False Quakes Rattle Scientists

Russian Quake Confuses U.S. Seismic Stations

An undersea earthquake off the coast of Russia caused automated seismic monitoring systems to falsely report smaller earthquakes in California and Idaho on Monday.

The Russian quake caused seismic stations along the west coast to send out false computer-generated quake warnings, including reports of temblors in Big Bear and Central California.  The real earthquake reached an initial magnitude of 7.3 when it struck the Sea of Okhotsk, west of Russia’s Kamchatka Peninsula, according to the U.S. Geological Survey.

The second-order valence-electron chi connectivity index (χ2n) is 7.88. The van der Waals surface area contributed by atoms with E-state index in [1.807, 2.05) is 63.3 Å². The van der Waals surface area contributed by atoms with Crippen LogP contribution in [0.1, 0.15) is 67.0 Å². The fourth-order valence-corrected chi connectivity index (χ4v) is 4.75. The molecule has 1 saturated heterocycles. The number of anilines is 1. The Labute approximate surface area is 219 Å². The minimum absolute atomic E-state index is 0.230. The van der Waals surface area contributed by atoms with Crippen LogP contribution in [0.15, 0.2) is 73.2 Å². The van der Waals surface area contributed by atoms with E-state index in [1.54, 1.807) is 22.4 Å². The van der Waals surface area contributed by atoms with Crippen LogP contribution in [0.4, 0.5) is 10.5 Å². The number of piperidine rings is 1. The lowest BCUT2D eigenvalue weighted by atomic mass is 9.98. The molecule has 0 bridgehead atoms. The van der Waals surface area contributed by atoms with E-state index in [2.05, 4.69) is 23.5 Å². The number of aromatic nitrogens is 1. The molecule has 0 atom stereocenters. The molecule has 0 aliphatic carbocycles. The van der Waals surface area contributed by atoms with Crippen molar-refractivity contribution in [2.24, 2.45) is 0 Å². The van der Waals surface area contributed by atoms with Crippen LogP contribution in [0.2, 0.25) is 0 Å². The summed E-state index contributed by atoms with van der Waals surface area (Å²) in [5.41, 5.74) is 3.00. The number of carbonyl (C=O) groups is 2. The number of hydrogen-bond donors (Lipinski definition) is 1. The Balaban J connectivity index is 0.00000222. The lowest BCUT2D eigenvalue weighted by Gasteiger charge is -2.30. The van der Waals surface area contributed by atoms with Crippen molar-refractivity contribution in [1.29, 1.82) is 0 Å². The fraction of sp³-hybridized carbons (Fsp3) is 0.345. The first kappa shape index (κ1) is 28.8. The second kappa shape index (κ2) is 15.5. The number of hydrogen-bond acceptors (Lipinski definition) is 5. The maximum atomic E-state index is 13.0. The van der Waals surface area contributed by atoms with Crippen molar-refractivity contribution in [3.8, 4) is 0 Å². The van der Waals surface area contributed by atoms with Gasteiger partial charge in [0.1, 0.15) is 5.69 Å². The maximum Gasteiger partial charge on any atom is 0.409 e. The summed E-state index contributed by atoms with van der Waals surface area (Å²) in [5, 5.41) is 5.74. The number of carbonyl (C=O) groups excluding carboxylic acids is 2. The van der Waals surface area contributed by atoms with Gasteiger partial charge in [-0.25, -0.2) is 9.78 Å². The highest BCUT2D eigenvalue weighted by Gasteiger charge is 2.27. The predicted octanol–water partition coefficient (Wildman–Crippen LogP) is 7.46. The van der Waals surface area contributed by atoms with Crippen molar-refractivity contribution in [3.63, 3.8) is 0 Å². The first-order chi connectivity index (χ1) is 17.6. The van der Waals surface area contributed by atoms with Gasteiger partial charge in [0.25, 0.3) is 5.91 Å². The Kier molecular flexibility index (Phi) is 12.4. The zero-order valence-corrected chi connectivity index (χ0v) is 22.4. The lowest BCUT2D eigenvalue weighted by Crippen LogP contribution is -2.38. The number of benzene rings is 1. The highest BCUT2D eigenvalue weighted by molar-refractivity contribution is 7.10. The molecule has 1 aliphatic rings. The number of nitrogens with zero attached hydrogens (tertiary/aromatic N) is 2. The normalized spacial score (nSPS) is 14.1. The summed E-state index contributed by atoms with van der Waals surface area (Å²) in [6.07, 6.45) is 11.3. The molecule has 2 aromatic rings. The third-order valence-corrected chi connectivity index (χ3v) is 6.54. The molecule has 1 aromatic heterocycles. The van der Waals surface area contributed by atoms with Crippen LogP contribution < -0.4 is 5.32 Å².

The falsely identified U.S. earthquakes were deleted after seismologists reviewed the computer reports, said geophysicist Julie Martinez of the USGS National Earthquake Information Center in Colorado.

An earthquake as large and deep as that in Russia, no matter how distant, can sometimes confuse faraway seismic stations, said Kate Hutton, a seismologist at the California Institute of Technology.

“We know it’s a problem,” added Hutton, noting also that scientists are always called to verify computer-generated reports. The false reports that followed the Russian quake, for example, contained standard cautions stating that they had not yet been verified by seismologists.

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